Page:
This is an action by an ambulance service (insured) against its automobile liability insurance carrier (insurer) to recover expenses and reasonable attorney fees incurred in defending a wrongful death action. Judgment was entered for insurer after its demurrer to insured's complaint was sustained and insured refused to plead further. Insured appeals.
The policy included the following provisions:
Insured was sued by the estate of one Albert A. Laskey. According to insured's complaint, the estate's complaint alleged that Laskey was injured in a logging accident and died while being transported in insured's ambulance and that
Insured tendered defense of the Laskey action to insurer. Insurer refused the tender, and insured successfully defended the action at its own expense. After disposition of the Laskey action, insured brought this action to recover expenses and reasonable attorney fees.
Insured's duty to defend depends on two documents: (1) the insurance policy, and (2) the Laskey complaint. "If the complaint [against insured], without amendment, may impose liability for conduct covered by the policy, the insurer is put on notice of the possibility of liability and it has a duty to defend." Ferguson v. Birmingham Fire Ins., 254 Or. 496, 507, 460 P.2d 342, 347 (1969). "The insurer's knowledge of facts not alleged in the complaint is irrelevant in determining the existence of the duty to defend * * *." Id. at 505, 460 P.2d at 346. "[I]f the complaint is ambiguous or unclear and may be reasonably interpreted to include an incident within the coverage of the policy, there is a duty to defend." Blohm et al. v. Glens Falls Ins. Co., 231 Or. 410, 416, 373 P.2d 412, 415 (1962). "[T]he insurer owes a duty to defend if the injured claimant can recover under the allegations of the complaint upon any basis for which the insurer affords coverage." Casey v. N.W. Security Ins. Co., 260 Or. 485, 489, 491 P.2d 208, 210 (1971).
The general rule for the interpretation of the words of the policy which are critical to the disposition of this controversy is set out in 7 Appleman, Insurance Law and Practice 144, § 4317, as follows:
Even when the rule which governs a decision of the present kind is recognized, the task is not much easier. The problem is the requisite causal connection
We have discovered only one similar case. In Employers' Commercial Union Insurance Company of America v. Danches, 311 So.2d 758 (Fla.App. 1975), the court held that delay on the part of an ambulance company in delivering a patient to the hospital, which delay caused the patient's death, was not within the coverage of a similarly worded policy. The report of the case does not disclose the reason for the delay. It is surprising that there is not more law on similar situations, since the language in question is common to almost all automobile liability policies. Two cases exist wherein the plaintiff suffered injuries from being dropped by ambulance attendants using ambulance equipment in the course of transporting the plaintiff from her residence to the ambulance parked in the street. In the one case coverage was afforded, Owens v. Ocean Acc. & Guar. Corp., 194 Ark. 817, 109 S.W.2d 928 (1937); in the other, it was denied, J.T. Hinton & Sons v. Employers' Liability Assur. Corp., 166 Tenn. 324, 62 S.W.2d 47 (1933). In the case allowing coverage, the policy contained coverage for loading and unloading, whereas in the case denying coverage there was no such provision. However, neither decision seems to have been based upon a consideration of such provision.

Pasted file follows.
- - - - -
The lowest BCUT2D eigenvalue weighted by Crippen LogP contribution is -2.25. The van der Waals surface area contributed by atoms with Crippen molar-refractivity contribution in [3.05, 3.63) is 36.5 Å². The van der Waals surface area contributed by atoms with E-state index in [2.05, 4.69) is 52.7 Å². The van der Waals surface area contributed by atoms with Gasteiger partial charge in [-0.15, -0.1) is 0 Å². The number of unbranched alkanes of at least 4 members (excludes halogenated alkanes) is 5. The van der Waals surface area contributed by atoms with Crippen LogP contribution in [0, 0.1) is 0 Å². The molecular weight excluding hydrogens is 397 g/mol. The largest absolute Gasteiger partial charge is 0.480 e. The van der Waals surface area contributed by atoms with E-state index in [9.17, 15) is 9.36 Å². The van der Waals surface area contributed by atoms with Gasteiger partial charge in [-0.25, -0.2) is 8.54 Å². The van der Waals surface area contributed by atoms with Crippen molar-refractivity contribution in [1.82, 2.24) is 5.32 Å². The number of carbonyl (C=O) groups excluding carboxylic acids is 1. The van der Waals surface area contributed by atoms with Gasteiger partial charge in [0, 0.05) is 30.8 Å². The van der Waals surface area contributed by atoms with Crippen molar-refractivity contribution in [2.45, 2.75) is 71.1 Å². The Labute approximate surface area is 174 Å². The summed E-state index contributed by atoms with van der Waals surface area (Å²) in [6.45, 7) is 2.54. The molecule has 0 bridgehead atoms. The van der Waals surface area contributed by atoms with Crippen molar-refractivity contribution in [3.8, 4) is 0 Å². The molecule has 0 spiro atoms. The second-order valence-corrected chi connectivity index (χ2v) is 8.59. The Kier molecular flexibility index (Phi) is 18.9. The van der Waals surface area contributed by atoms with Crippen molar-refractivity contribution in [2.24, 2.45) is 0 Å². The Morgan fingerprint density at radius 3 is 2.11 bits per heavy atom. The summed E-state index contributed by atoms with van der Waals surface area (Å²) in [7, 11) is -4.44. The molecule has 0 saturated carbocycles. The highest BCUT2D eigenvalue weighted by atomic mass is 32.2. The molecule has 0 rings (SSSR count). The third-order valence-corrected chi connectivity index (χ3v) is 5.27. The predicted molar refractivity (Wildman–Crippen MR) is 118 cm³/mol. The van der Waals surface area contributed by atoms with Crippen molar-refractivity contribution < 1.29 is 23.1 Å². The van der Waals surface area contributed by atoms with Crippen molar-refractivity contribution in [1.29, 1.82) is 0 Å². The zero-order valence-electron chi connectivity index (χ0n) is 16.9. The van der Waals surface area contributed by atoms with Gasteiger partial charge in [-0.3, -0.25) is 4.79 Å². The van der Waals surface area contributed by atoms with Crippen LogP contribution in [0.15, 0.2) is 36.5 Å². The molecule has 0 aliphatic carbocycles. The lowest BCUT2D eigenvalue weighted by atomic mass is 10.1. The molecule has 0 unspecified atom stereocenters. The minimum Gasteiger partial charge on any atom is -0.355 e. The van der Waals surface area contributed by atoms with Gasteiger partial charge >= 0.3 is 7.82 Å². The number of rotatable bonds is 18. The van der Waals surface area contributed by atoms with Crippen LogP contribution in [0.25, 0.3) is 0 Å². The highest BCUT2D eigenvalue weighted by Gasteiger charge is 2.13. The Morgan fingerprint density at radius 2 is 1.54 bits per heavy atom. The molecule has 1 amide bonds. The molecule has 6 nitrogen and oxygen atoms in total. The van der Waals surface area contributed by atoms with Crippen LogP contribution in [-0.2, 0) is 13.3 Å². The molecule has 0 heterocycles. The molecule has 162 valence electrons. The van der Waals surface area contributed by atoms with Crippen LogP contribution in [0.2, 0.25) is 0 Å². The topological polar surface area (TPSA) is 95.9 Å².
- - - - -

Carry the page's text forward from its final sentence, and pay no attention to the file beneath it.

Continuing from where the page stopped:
Insured has diligently searched the United States for opinions which have afforded coverage under similar language in causally attenuated cases. However, for almost every such opinion, one can be found in which similar facts resulted in a contrary ruling. For reports of cases, see annotations to 7 Appleman, Insurance Law and Practice § 4317 et seq., and Annotation, 89 ALR2d 150 (1963). Case-matching in the present situation is singularly futile. We conclude that errors in organization and in receiving and transmitting directions are not risks of the kind which the parties contemplated would be covered by the policy. Although such risks would not exist except for insured's ownership, maintenance and operation of the ambulance and the causal relation stemming therefrom, they are risks which are more closely related to insured's operation of its business than to insured's operation of its ambulance.
If, after Laskey had been picked up and was on the way to the hospital, the ambulance broke down or was involved in an accident due to insured's negligence and Laskey died as a result of the delay, we certainly would have no difficulty in saying that there was sufficient causal connection between Laskey's death and insured's negligent maintenance or use of its ambulance to make the death one "arising out of the * * * maintenance or use of the automobile," as that language would be "understood by a person of reasonable intelligence." In considering whether Laskey's death "arose out of" insured's maintenance or use of its ambulance, we are unable to distinguish the situation in which the ambulance breaks down or has an accident on its way to pick up Laskey, from the situation in which a similar mishap occurs after he is in the ambulance. In both situations Laskey's death would seem to be equally and directly causally connected with the maintenance or use of the ambulance. We therefore conclude that under the Laskey complaint liability could have been imposed upon insured for conduct covered by the policy and that the trial court erred in sustaining the demurrer to insured's complaint.
The judgment of the trial court is reversed, and the case is remanded to the trial court for further proceedings.